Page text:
Last week, I visited the Botswana chapter of the South African Federation for the Disabled, SAFOD. SAFOD is an organization that supports disabled people in 10 countries in southern Africa, and the Botswana chapter is called BOFOD. They are currently working on the “AT-Info-Map,” a three-year project to develop a smartphone app with information about all the assistive technologies (AT) available in the country. It will be released to Batswana users in a year or two and ultimately made available in the other member countries as well (Angola, Lesotho, Malawi, Mozambique, Namibia, South Africa, Swaziland, Zambia, and Zimbabwe).
I met with Mr. Chiwaula and Mr. Kayange at the BOFOD office in Gaborone to learn more about AT-Info-Map. The app, aimed towards disabled people and their caretakers or other stakeholders, will inform users of the location, availability, and cost of the assistive technologies they seek. Assistive tech, AT, includes hearing aids and wheelchairs, as well as tools not often thought of as technologies such as crutches, prosthetics, and glasses.
Mr. Kayange told me that all assistive technology in Botswana is imported from South Africa, Europe, and other areas – there are no local manufacturers. Thus the AT suppliers in Botswana sometimes have minimum order numbers that make it unfeasible for one person to get just one or two crutches, for example. Even though the government would supply those low quantities for free, said Mr. Kayange, the demand is still higher than the government’s supply, and some people still need to purchase their own assistive devices. He said that, as it is, the only people who know where to find reliable assistive technologies are wealthy people with expat connections – people who can order specific devices from abroad if need be. At least with the app, anyone with a smartphone could access the same information.
(Of course, I asked them what happens if people in their target user group don’t have smartphones. They agreed that this is a potential problem – it’s unrealistic to assume that everyone has a smartphone, which SAFOD discussed. They decided that it wasn’t enough of a reason not to make the app; those that do have smartphones will still benefit).
A lot of our conversation centered around the issues of access and awareness – words that came up many times during my time in India. Especially in Botswana, where the population is so sparse, people may live very far away from a hospital or clinic (an access problem) and may have no idea what AT might be relevant to their needs, let alone where to get it (an awareness problem). Mr. Kayange and Mr. Chiwaula told me that the government’s idea of AT is essentially just wheelchairs and crutches. If nothing else, AT-Info-Map could inform people of other types of AT, ultimately increasing demand for better services. The AT-Info-Map app will store usage data such as the most-commonly-searched-for assistive technology, and if that data demonstrates an unaddressed need (for prosthetics, for example), SAFOD could take that data to the ministries and advocate for more government-funded prosthetics.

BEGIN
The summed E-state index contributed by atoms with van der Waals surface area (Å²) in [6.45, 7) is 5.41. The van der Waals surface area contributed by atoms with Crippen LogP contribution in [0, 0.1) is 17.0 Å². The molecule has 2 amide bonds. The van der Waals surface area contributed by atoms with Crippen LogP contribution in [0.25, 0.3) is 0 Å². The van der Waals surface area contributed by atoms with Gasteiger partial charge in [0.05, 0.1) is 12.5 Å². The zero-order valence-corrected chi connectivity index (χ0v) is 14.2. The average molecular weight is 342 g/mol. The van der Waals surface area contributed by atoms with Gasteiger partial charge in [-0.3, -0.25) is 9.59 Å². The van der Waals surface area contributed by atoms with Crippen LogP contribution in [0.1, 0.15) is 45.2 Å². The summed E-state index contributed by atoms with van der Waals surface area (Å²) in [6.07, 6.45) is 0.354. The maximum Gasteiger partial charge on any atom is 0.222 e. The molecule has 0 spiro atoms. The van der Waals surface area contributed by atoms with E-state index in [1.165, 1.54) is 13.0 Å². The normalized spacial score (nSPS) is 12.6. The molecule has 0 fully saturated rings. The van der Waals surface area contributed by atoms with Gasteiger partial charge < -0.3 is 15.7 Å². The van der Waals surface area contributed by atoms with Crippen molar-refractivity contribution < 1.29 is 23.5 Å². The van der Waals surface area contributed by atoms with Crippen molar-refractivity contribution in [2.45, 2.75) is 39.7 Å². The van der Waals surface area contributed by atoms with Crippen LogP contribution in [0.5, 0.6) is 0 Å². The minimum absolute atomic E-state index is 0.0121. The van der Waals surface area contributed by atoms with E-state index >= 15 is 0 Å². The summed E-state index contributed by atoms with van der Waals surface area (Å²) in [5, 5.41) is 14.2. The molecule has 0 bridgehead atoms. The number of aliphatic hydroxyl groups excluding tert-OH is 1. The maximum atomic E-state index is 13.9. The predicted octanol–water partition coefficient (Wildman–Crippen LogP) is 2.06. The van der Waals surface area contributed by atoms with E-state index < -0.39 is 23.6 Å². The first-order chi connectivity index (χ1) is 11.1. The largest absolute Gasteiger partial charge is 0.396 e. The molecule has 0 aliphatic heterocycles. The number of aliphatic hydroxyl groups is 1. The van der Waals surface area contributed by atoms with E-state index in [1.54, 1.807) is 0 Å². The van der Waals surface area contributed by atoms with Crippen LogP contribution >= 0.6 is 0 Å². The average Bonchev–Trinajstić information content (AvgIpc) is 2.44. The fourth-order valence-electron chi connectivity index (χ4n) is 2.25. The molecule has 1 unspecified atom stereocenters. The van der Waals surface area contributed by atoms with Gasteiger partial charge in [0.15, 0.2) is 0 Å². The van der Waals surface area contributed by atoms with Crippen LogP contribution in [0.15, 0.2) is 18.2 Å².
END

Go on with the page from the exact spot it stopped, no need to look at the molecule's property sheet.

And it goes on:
Without engaging the government, said Mr. Kayange and Mr. Chiwaula, they can’t be successful. In Botswana, probably because the country is so small and centralized, the government is involved in all health endeavors – so it’s crucial to partner with them if a project is going to be sustainable. However, like in most countries, this involves dealing with a lot of slow bureaucracy and government officials who are very cautious about new ideas.
There’s not as much “activity on the ground” as BOFOD would hope, and the status quo for disabled people largely stays the same year after year. Mr. Chiwaula pointed out that, as Botswana is a relatively stable and well-off Southern African country, it’s not a popular recipient of donations. Since international organizations tend to focus their resources on the neediest places, Botswana’s economic advantage has become a disadvantage – because, as Mr. Chiwaula was saying, such donations would still be welcome. This made a lot of sense to me, though it was sad to hear.
SAFOD was able to build the AT-Info-Map by collaborating with Washington University in the US for technology support, the international organization Dimagi for the mobile app design, and AfriNEAD, a network for disability research. Throughout the design process, SAFOD has also consulted with professionals, government officials in the Ministries of Health and Education and the President’s Office, and potential users. They went back and forth with potential users, performing user-centered design by returning to the field with multiple prototypes. Now, they are satisfied with the version they have and will begin deploying the app for use. Mr. Kayange and Mr. Chiwaula told me that their current concerns at the moment are how to get people to use the app once it’s available, as well as how to incentivize AT suppliers and service providers to register their information on the app. I was glad to hear that their final design is the result of several rounds of user feedback – hopefully that’s enough to guarantee a positive response on a more national scale. It will be interesting to see if the availability of AT in Botswana changes at all in the next few years once this app is in use.